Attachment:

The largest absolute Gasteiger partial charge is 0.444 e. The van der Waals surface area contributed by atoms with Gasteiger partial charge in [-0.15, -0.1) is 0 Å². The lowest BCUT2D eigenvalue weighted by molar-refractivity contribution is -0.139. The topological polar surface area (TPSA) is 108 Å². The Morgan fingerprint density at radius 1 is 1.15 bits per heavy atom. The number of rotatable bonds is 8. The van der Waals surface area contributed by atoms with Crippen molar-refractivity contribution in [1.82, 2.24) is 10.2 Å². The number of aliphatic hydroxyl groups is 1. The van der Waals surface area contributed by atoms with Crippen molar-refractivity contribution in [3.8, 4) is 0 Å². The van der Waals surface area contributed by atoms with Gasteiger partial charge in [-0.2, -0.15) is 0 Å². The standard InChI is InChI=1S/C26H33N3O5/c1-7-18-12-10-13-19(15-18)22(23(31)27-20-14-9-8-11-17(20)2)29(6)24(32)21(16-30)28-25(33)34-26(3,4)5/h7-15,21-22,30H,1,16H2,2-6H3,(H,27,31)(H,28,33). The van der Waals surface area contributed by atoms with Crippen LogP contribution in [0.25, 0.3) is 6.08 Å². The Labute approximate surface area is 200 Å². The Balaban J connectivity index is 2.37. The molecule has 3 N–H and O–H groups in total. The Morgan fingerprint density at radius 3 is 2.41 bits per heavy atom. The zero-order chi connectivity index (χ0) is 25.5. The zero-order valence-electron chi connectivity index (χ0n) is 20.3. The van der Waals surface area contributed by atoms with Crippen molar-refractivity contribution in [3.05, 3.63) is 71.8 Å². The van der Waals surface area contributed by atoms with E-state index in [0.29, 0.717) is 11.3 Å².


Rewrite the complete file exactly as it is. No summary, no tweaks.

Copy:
The largest absolute Gasteiger partial charge is 0.444 e. The van der Waals surface area contributed by atoms with Gasteiger partial charge in [-0.15, -0.1) is 0 Å². The lowest BCUT2D eigenvalue weighted by molar-refractivity contribution is -0.139. The topological polar surface area (TPSA) is 108 Å². The Morgan fingerprint density at radius 1 is 1.15 bits per heavy atom. The number of rotatable bonds is 8. The van der Waals surface area contributed by atoms with Crippen molar-refractivity contribution in [1.82, 2.24) is 10.2 Å². The number of aliphatic hydroxyl groups is 1. The van der Waals surface area contributed by atoms with Crippen molar-refractivity contribution in [3.8, 4) is 0 Å². The van der Waals surface area contributed by atoms with Gasteiger partial charge in [-0.2, -0.15) is 0 Å². The standard InChI is InChI=1S/C26H33N3O5/c1-7-18-12-10-13-19(15-18)22(23(31)27-20-14-9-8-11-17(20)2)29(6)24(32)21(16-30)28-25(33)34-26(3,4)5/h7-15,21-22,30H,1,16H2,2-6H3,(H,27,31)(H,28,33). The van der Waals surface area contributed by atoms with Crippen LogP contribution in [0.25, 0.3) is 6.08 Å². The Labute approximate surface area is 200 Å². The Balaban J connectivity index is 2.37. The molecule has 3 N–H and O–H groups in total. The Morgan fingerprint density at radius 3 is 2.41 bits per heavy atom. The zero-order chi connectivity index (χ0) is 25.5. The zero-order valence-electron chi connectivity index (χ0n) is 20.3. The van der Waals surface area contributed by atoms with Crippen molar-refractivity contribution in [3.05, 3.63) is 71.8 Å². The van der Waals surface area contributed by atoms with E-state index in [0.29, 0.717) is 11.3 Å².